“It’s a fucked up business,” says Pearl (Isabelle Fuhrman), standing outside a casting call in “Tape,” after seeing Rosa (Annarosa Mudd) hasn’t been invited up. “So much luck, so unfair, so many talented people don’t get to work.”

The aspiring actress says this like a grizzled veteran, and of course in her early twenties as a product of NYU, she certainly has experience, but she couldn’t possibly be prepared for what happens in Deborah Kampmeier’s latest film in which it becomes apparent that there’s a lot Rosa knows that Pearl does not yet. Ever since her blistering 2003 feature debut “Virgin,” in which a teenaged Elisabeth Moss was faced with the prospect of carrying a child to term which she was left unaware of how it was conceived – thought to be a miracle when evidence suggests it was a rape, the writer/director has peered into the darkest corners of a society where men hold all the power, circling back to shine a light inside the ugliest fringes of her own profession where predatory producers, agents and managers entice young actresses to take off their clothes and perform sexual acts under the pretense it’ll lead to their big break.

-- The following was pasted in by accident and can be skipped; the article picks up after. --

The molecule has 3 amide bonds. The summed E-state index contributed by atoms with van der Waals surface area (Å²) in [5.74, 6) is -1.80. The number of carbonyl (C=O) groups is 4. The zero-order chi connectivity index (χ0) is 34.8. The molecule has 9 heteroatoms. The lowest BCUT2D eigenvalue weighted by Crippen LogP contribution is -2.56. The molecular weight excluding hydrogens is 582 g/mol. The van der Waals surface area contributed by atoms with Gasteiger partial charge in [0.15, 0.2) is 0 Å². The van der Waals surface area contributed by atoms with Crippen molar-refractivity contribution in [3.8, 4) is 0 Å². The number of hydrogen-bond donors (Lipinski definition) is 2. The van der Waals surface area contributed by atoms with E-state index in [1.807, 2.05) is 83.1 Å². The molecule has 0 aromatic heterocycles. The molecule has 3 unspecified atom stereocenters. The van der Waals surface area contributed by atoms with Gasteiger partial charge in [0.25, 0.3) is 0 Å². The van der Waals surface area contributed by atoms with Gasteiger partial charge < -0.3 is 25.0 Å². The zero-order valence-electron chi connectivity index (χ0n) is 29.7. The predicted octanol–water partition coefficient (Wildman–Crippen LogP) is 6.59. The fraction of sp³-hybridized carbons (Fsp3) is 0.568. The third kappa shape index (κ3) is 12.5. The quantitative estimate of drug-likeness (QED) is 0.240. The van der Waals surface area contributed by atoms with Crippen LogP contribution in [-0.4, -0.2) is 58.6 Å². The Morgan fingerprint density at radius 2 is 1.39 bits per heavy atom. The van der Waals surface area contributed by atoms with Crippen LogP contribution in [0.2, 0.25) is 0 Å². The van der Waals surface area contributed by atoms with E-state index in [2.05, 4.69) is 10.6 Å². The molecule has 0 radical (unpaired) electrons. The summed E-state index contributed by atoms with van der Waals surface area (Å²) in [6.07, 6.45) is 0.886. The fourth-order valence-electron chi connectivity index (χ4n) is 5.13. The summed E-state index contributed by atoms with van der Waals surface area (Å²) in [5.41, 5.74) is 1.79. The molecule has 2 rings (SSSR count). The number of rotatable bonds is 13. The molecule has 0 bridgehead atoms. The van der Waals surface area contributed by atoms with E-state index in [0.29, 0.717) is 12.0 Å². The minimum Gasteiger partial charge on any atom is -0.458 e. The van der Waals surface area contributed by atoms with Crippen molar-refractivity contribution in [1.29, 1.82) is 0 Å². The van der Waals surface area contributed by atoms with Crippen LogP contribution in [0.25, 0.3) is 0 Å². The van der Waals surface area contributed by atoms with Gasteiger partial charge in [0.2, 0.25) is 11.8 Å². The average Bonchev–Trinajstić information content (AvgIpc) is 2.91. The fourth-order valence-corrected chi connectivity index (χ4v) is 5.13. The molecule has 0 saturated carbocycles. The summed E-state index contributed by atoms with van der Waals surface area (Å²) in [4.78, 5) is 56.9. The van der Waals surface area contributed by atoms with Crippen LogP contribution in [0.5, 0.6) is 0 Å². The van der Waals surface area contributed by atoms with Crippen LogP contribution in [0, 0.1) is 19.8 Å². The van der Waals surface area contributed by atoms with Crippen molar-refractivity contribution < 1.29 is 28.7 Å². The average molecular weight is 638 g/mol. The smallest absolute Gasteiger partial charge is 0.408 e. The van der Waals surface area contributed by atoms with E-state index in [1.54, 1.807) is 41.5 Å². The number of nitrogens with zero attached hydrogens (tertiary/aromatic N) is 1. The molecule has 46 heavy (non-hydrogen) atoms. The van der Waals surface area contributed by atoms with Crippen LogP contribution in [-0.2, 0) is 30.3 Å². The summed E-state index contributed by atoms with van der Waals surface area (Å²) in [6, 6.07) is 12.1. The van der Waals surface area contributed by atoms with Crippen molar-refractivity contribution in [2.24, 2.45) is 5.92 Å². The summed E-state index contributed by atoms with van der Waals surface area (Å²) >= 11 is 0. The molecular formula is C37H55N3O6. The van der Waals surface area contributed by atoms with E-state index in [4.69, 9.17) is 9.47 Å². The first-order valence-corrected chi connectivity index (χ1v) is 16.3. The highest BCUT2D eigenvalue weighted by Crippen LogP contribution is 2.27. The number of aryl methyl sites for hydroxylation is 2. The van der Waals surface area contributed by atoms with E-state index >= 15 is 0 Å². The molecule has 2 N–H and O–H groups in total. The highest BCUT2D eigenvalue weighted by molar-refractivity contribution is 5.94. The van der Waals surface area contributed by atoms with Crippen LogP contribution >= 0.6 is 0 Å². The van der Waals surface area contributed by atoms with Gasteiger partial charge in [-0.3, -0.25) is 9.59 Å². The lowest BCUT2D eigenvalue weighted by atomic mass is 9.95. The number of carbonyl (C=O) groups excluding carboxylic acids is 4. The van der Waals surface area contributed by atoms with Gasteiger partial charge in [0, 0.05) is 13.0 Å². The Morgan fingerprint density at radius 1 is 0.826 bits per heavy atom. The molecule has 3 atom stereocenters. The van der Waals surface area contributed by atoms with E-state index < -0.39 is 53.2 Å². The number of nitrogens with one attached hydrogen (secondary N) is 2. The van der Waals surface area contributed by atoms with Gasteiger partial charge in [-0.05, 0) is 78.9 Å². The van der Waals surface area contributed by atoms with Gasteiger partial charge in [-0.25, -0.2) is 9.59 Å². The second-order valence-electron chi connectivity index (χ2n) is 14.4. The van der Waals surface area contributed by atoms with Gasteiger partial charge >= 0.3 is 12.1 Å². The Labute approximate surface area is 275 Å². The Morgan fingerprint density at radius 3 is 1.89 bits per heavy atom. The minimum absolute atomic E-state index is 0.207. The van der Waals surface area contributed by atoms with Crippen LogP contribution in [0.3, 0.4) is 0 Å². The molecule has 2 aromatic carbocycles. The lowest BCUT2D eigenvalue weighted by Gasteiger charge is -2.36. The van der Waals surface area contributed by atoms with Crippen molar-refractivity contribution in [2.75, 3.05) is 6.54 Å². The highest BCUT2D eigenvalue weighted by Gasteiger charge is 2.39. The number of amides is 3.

While the scenario that unfolds in “Tape” may seem unbelievable at first as Rosa hatches a plot to ensnare such a creep named Lux St. Seguin (Tarek Bishara) while using Pearl as unwitting bait, following her with hidden cameras after her audition and knowing where it’ll lead since she once was in her shoes, it is made more resonant with the knowledge that it was inspired by the real-life experiences of Mudd, who shared her story with Kampmeier and ultimately gets the satisfaction of confronting her assailant on screen in a way she never could in real life. As has long been the case with Kampmeier, “Tape” is raw and uncompromising as the filmmaker puts an unspeakable act into the contours of a riveting thriller and like her previous film, “SPLit,” she engages with a long history of artistic expression that said what could not be under other means at the time of its making.